When he returned to Nebraska, Hagel worked on-air in radio as he completed his bachelor's degree at the University of Nebraska-Omaha. Following graduation, he joined the staff of a Republican congressman and six years later became a lobbyist for Firestone. Having assisted in the Reagan campaign, Hagel briefly served as a deputy administrator in the Veterans Administration – until resigning after one year over the dismissiveness of Agent Orange by the department's chief administrator (who himself would be forced out within a few months).
Hagel remained in Virginia and parlayed his knowledge of communications and government by co-founding Vanguard Cellular and by serving on the executive boards of various public service organizations. He moved back to Omaha in 1992 and became president of a local investment-banking firm. Nebraskans remembered Hagel from his radio days and were impressed with his military, political, civic, and business accomplishments – when Vanguard was sold in 1998, Hagel made millions. Thus when he ran for an open Senate seat in 1996, it was an easy victory.
During his 12 years in the Senate, Hagel remained what the Brits would call a backbencher. He built a moderately conservative voting record while taking enough positions at odds with fellow Republicans to garner a reputation as a maverick. Although some consider Hagel to be somewhat libertarian (having voted for the Bush tax cuts and against McCain-Feingold, No Child Left Behind, and Medicare Part D), he has also favored some decidedly big-government initiatives, like the so-called Patriot Act.
Hagel's credentials as a maverick were established primarily on issues in which his military experiences would have influenced his perspective. Hagel had initially supported both the wars in Vietnam and in Iraq. His combat experiences resolved him to choose war only if other options failed and then only if an expectation of success was reasonable. Revelations of Lyndon Johnson's perfidy shocked Hagel and influenced his outlook on war management. When the fighting in Iraq appeared to be inconclusive and misguided, Hagel dropped his support.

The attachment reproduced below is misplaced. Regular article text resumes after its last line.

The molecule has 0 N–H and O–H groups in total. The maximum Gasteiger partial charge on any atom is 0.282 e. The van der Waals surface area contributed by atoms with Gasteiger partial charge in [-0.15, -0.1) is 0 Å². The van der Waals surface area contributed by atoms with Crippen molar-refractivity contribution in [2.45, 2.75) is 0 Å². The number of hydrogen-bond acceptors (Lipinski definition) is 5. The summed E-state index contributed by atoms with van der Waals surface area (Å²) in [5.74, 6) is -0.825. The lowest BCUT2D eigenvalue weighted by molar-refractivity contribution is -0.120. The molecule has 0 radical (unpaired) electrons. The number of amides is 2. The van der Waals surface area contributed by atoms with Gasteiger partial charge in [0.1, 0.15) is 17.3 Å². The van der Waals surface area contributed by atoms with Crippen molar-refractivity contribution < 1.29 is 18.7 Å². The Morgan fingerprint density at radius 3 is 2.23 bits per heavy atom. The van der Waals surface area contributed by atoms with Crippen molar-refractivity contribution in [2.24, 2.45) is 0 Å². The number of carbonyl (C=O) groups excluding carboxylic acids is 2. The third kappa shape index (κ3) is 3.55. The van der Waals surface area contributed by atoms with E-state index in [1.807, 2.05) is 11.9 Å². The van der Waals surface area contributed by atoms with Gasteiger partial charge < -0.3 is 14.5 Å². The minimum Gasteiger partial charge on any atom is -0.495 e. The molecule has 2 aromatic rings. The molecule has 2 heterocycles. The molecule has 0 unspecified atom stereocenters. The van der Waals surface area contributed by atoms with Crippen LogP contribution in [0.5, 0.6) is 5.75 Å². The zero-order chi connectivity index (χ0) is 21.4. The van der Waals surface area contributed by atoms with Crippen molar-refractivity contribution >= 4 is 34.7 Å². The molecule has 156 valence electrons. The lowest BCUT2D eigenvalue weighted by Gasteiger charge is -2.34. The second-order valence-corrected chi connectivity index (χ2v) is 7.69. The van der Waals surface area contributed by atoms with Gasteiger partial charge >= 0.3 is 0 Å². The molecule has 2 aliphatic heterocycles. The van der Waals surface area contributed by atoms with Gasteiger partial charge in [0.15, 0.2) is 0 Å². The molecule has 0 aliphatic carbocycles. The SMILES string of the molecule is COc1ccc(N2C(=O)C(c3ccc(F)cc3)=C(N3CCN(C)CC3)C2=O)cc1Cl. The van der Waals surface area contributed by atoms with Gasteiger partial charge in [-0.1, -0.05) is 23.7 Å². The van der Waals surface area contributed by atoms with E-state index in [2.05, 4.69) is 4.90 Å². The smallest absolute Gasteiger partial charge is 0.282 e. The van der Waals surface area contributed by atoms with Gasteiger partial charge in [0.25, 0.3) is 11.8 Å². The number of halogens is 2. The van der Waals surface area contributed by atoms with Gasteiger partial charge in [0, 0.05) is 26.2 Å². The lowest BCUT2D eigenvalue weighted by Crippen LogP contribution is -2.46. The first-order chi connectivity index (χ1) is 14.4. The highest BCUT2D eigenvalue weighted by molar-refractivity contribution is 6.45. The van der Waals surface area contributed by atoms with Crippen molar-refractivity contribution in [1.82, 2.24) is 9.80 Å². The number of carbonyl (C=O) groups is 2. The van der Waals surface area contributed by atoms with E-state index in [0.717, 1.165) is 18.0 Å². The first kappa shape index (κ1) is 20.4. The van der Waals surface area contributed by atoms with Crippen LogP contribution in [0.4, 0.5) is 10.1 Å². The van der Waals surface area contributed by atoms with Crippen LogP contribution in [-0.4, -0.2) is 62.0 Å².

Today, Hagel is neither a pacifist nor a neo-con. He has expressed no concerns publicly about Obama's drone-launched killings of Americans on foreign soil. But would Hagel order assaults on Americans inside the United States?
A case can be made for either position:
Yes, he would. Hagel has stated he would do whatever is needed to stop the horrors of war; if he becomes convinced gun violence is a war within America, he might consider assaults on Americans justified to end the violence. Hagel has endorsed the Patriot Act. While he began in small-town America among common folk, Hagel's life is now among the rich and privileged. And Hagel is only human: having been anointed by the President of the United States, he's apt to be swayed by the president's persuasions.
No, he would not. Hagel knows first-hand what violence is, and he would not inflict it on innocent Americans for ideological reasons. He opposed the neo-cons on nation building in the Middle East; he would oppose progressives' radical efforts to transform America. Even though Hagel lives among the rich and privileged now, he remains essentially a man of Middle America. While he accepts the Patriot Act as necessary for thwarting foreign terrorists, Hagel would oppose treating American gun owners as terrorists. And Hagel is the eternal maverick: just as he bucked the Republican establishment on principle, he will not hesitate to respond similarly to the Democrat establishment.
Which answer is correct? Hopefully, we will never need to know.